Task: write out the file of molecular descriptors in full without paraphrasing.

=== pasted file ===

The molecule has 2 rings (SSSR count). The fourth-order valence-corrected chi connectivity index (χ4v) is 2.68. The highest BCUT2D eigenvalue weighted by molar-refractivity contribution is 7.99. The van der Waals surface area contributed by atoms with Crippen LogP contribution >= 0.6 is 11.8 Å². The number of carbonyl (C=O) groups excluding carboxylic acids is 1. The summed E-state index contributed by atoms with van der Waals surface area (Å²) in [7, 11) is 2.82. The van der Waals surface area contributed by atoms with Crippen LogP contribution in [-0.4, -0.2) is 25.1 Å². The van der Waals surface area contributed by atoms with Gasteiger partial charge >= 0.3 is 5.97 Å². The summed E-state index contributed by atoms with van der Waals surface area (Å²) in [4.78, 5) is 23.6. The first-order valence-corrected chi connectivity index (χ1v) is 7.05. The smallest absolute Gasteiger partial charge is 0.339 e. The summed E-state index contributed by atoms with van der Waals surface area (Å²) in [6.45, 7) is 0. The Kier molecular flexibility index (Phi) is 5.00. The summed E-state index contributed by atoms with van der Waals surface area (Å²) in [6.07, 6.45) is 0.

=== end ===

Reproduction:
The molecule has 2 rings (SSSR count). The fourth-order valence-corrected chi connectivity index (χ4v) is 2.68. The highest BCUT2D eigenvalue weighted by molar-refractivity contribution is 7.99. The van der Waals surface area contributed by atoms with Crippen LogP contribution >= 0.6 is 11.8 Å². The number of carbonyl (C=O) groups excluding carboxylic acids is 1. The summed E-state index contributed by atoms with van der Waals surface area (Å²) in [7, 11) is 2.82. The van der Waals surface area contributed by atoms with Crippen LogP contribution in [-0.4, -0.2) is 25.1 Å². The van der Waals surface area contributed by atoms with Gasteiger partial charge >= 0.3 is 5.97 Å². The summed E-state index contributed by atoms with van der Waals surface area (Å²) in [4.78, 5) is 23.6. The first-order valence-corrected chi connectivity index (χ1v) is 7.05. The smallest absolute Gasteiger partial charge is 0.339 e. The summed E-state index contributed by atoms with van der Waals surface area (Å²) in [6.45, 7) is 0. The Kier molecular flexibility index (Phi) is 5.00. The summed E-state index contributed by atoms with van der Waals surface area (Å²) in [6.07, 6.45) is 0.